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Home Mortgage For Christians-2 completes the subject with points, interest rate, term, adjustable, fixed and other mortgage terminology. Avoid the traps and find the right mortgage.

Home Mortgage For Christians-2

Continued From Home Mortgage Basics For Christians

Repairing Your Credit Score:

Generally, your credit score is an estimate of your reliability as a borrower based on your credit history and the amount of debt you already have.  To get a good mortgage, you need a score of 700 or higher.  You can get a mortgage with a lower score, but you will probably be expected to pay a higher interest rate.  Things that can destroy your credit score are late payments, bankruptcy or any debt that has gone to a collection agency.  If you have any of these things, you can repair your score by making payments on time, paying off collection debts, and then paying off current accounts.  This will take time.  Don't fall for these services who claim they can repair your credit for only a fee.  You can do everything they do and save the fee.  If you want help paying down your debt, visit Debt Free Christian Life

Home Mortgage Points:

Points are basically pre-paid interest on a loan.  Some companies charge points instead of higher fees under the assumption that it looks better to the customer.  Here's my thumbnail interpretation of how points work:  A point is 1% of the total amount of the loan.  Each point is roughly equal to 1/8% in interest.  So, a mortgage with no points at 6% interest is equal to a mortgage with 2 points at 5.75%.  If you plan on paying your loan off early, whether from selling the home, refinancing or making extra payments, it doesn't make sense to pay any points on a mortgage.  That's because you are prepaying interest you won't have to pay.  The only time paying points makes sense is if you're sure you'll take the whole term of the loan to pay it off.  Otherwise, pay the full interest rate knowing you'll save that much more the earlier you pay it off.  One more thing about points on home purchase mortgages.  The rule of thumb is that the seller pays the points.  Good luck getting a seller to do that in this market!  Back when there wasn't such a frenzy to buy homes, sellers were willing to give up some of the price to get you to commit to buying.  In the current (Spring 2005) Real Estate market, you'd do better figuring out whether to offer full-price or more.

Getting The Best Mortgage:

You've already learned a lot about getting a good mortgage but this part is about getting the best one.  Most people are intimidated and fearful that the big mortgage company will tell them they can't have the money.  If your credit score is over 700 you have no reason to worry about this.  I'm assuming you know your score due to the number of people online offering to get it for you.  In fact, writing mortgages is a highly competitive business.  They all know that someone is going to write your paper, so if you're talking to them, they figure you are their customer to lose.  If they are that hungry for business (and they are) why not talk to more than one at the same time?  Exactly! 
1.  Find 4-5 companies you feel you can do business with.  Find them from companies you've had a good relationship with, companies referred by people who's financial opinion you trust or companies that have a large presence in your area.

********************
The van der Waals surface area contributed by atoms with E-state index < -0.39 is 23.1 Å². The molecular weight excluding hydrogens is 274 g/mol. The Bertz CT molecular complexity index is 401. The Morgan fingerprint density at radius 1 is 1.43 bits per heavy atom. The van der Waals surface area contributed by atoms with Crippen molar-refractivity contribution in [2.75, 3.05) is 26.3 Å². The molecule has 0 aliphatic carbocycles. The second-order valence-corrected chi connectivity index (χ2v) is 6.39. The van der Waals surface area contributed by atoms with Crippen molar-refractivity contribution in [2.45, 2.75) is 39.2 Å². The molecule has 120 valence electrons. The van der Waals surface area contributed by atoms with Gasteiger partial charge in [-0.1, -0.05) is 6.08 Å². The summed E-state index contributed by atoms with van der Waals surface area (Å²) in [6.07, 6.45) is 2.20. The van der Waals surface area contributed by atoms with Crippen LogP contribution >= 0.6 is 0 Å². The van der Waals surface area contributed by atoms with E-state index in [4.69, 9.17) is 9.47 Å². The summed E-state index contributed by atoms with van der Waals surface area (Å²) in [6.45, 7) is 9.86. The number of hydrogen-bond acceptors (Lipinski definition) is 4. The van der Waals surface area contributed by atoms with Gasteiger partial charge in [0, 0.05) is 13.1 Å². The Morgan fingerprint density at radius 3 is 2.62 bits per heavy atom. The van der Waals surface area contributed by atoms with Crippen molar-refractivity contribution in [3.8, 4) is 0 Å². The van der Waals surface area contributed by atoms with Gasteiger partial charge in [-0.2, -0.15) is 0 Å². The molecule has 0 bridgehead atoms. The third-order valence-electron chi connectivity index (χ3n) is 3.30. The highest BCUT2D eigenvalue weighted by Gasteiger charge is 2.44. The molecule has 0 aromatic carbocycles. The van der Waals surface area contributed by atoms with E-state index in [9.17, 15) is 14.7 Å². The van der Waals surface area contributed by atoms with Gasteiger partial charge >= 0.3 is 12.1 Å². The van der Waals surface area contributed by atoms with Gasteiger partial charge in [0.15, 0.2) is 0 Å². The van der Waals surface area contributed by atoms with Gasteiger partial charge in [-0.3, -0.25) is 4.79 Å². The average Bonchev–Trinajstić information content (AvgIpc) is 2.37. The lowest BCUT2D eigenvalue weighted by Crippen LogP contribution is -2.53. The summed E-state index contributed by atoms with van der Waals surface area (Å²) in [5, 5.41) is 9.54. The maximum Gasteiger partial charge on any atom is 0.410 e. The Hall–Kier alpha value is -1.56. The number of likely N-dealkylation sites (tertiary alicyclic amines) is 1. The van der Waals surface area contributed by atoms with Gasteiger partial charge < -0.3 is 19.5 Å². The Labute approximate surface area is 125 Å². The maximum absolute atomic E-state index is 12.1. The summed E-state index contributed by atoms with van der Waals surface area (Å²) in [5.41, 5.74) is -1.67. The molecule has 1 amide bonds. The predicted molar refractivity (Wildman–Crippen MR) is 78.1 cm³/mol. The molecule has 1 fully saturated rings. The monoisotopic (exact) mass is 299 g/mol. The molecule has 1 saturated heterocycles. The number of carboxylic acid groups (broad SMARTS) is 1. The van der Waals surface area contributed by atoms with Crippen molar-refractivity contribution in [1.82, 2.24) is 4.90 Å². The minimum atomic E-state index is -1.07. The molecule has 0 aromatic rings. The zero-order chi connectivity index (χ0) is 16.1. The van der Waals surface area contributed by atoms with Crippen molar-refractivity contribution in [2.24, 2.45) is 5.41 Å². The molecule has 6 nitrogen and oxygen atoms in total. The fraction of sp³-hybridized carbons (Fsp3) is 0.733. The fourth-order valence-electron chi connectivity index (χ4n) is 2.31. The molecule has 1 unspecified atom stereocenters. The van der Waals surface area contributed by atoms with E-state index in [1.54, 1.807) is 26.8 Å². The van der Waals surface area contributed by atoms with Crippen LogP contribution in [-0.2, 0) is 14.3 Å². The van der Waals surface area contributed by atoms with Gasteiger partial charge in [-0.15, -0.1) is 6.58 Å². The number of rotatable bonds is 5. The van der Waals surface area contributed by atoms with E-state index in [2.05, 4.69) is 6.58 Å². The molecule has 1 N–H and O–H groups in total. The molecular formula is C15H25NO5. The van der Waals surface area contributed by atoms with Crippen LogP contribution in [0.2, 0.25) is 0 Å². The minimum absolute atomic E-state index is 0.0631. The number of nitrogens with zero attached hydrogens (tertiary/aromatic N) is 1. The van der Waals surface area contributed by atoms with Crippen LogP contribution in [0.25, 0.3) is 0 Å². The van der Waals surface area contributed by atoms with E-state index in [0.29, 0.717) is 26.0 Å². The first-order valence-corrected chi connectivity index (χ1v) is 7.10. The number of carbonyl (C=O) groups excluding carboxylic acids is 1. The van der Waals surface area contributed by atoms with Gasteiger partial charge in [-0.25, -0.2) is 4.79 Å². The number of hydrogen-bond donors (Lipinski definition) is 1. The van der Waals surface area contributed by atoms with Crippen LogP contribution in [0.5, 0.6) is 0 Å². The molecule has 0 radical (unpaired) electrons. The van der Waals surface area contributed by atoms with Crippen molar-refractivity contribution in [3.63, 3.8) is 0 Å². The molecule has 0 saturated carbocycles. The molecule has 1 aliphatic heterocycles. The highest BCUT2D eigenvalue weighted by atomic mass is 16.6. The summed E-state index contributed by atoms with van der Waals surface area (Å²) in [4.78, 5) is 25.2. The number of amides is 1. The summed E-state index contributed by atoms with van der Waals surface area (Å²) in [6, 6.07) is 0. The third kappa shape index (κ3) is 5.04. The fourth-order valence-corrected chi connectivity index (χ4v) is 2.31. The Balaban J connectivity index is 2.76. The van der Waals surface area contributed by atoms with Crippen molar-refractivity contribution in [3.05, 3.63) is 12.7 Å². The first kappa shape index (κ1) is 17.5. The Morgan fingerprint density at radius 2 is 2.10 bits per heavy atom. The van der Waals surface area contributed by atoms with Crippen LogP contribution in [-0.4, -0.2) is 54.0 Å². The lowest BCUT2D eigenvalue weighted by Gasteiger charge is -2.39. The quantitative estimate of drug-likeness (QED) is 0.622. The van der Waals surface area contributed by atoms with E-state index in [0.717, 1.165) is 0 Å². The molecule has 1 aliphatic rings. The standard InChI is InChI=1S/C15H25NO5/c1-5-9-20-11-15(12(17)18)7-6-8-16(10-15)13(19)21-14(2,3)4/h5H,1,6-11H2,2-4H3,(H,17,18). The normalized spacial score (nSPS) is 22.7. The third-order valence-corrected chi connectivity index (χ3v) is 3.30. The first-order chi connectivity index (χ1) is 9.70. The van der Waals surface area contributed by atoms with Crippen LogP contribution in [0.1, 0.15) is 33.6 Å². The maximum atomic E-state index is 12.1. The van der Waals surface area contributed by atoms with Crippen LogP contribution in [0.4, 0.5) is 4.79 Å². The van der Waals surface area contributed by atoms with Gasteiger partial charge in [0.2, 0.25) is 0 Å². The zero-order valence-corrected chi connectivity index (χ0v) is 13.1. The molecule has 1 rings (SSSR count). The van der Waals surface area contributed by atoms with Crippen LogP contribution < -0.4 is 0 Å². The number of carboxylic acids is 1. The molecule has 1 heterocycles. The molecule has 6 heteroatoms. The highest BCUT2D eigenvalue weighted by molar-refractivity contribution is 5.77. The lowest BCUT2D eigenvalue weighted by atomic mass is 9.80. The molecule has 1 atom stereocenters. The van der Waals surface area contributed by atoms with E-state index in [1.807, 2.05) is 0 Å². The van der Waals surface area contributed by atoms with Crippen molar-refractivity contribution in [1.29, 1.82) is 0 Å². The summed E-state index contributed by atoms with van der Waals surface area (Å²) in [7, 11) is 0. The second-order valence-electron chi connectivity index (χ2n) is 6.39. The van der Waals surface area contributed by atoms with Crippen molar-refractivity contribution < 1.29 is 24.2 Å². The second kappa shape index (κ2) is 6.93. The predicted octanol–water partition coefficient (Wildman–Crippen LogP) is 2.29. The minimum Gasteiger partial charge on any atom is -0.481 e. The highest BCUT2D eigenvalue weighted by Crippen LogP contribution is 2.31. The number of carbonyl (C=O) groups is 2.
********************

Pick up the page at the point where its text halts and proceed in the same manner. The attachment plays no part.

2.  Make a written request for a 'good faith estimate' of mortgage terms and closing costs.  In your request, define the terms you desire (no points or prepaid interest, no up front costs, 30 year fixed loan, etc.) and give them a way to contact you.  
3.  Include with your request how much you want to borrow, how much you're putting down (the more the better), the expected appraised value of the home, your monthly net income and what other monthly debt payments you make.
4.  Once you have all their estimates, you can take the best one or you can discuss it with the others and see if they can beat it.  When you finally pick your mortgage company, while you got through the process with them, if, for any reason, they significantly miss the estimate they gave you, be willing to call them on it and tell them the deal is off unless they make it right.  They have a lot riding on this deal...their income and reputation.

Things to Watch for in a Home Mortgage:

Make sure there are no penalties for paying the loan off early.  They should be able to show you where it says that.  Make sure the terms; number and amount of payments, interest, points, closing costs, etc. are what you agreed to (closing costs will vary somewhat).  Some tell you to have a lawyer review the paperwork, but you usually won't have the time.  Everyone involved in this process is tightly regulated, so they don't want to mess up any more than you.  If you do feel you need a lawyer, all parties should be willing to postpone closing the loan until that has been done.

Finally, avoid the flim-flam man.  You know, the one who says he can give you a loan at half what everyone else is charging.  They all get their money in the same places, so all the offers should be fairly close.  If someone seems to be giving you a fantastic bargain, it's usually because you haven't figured out where he gets twice that much back from you.  Some other things to look out for are "fixed" Adjustable Rate Mortgages.  This is usually where they have an extremely low interest rate at first, but then crank it up over time, and then have it adjustable to the market.  This is just a way to get people to borrow more than they can afford.  Don't do it.  The slightest economic hiccup and you've lost your home.

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